Are you using a fake WhatsApp app?


With the plethora of apps available in the Google Play Store, we often take for granted that whatever we download is genuine. Not the case for over one million Android users though. There was a fake version of WhatsApp floating about in the store, and many mistakenly downloaded to their phones.

According to The Register, Reddit users spotted the fake yesterday, 3 November, and it looked deceivingly like the real thing. Everything from the logo, product page, down to the publisher name “WhatsApp Inc.” It’s however, labelled “Update WhatsApp Messenger.”

It passed Google’s Play Protect so it must be legit right?

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Will the Real WhatsApp please stand up? | Pic cred: The Register

Reddit user DexterGenius reported that the app itself has minimal permissions, but it’s really an ad-loaded wrapper that has some code to download a second apk file, called “whatsapp.apk.” He revealed that the app tries to hide itself by not having a title and sporting a blank icon. DexterGenius had earlier installed the app and decompiled it.

He also posted screenshots of the app and several pop up ads:

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Pic cred: @DexterGenius

The app appears to be developed by WhatsApp Inc, however it was discovered that it had a hidden space at the end to allow the fake version to masquerade as a genuine WhatsApp Inc product. It contains two bytes: 0xC2 0xA0, forming an invisible space. Sneaky.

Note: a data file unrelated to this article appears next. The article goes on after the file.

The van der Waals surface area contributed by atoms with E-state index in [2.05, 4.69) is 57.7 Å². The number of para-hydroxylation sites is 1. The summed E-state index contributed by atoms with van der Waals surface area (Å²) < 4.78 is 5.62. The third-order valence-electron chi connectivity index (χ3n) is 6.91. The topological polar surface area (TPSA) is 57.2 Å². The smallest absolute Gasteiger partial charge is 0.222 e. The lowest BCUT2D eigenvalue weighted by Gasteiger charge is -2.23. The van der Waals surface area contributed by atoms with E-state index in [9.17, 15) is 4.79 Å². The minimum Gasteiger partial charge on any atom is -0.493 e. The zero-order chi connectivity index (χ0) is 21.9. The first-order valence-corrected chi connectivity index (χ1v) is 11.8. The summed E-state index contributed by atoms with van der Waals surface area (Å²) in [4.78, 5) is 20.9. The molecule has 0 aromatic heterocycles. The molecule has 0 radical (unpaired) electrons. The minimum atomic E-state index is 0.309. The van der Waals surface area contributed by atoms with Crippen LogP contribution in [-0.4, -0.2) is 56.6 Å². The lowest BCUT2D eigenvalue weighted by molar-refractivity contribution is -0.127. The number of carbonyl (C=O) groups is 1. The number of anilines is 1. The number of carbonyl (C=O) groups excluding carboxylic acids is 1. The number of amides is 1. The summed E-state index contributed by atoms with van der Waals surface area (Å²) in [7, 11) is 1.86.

Google’s comprehensive security system Play Protect clearly failed to identify the fake app and developer. Play Protect supposedly vets every app developer in Google Play, and apps undergo rigorous security testing before they appear in the Play Store. In its product page, Google says “50 billion apps scanned day makes life a little easier.”

Google purportedly uses machine learning to spot bad app. According to Google’s 2016 Android security report, about 50 bad apps let Android malware rack up to 4.2 million downloads. These downloads enabled fraudsters to make money by secretly sending premium-rate SMSes and subscribing users to paid online services unknowingly.

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How’s this even allowed, Google?

What you can do

If you’ve fallen victim to one of these fake apps, uninstall it immediately. Also ensure you only download from the Google Play Store, and not from unknown sources or links from outside of the official store. Yes, as demonstrated, some fake/malicious apps still escape, which makes it even more crucial that you look at the details before downloading any apps.

Do pay attention to the app name, developer, rating and reviews/comments.

Installing a mobile security app like F-Secure, Sophos, Norton, Trend Micro and others will give you added protection and security.

Via The Register

IA - Yoodo

By Vernon

Vernon is the founder and chief editor of A graphic designer by profession, he has a deep love for technology, cars, gadgets, food, and travel. He tweets too much and is also known as a caffeine bacterium ("life's too short for bad coffee"). Bleeds Blue (go Chelsea FC!) and considers BMW, Porsche, Alfa Romeo cars to have in the garage--for true petrolheads, that is.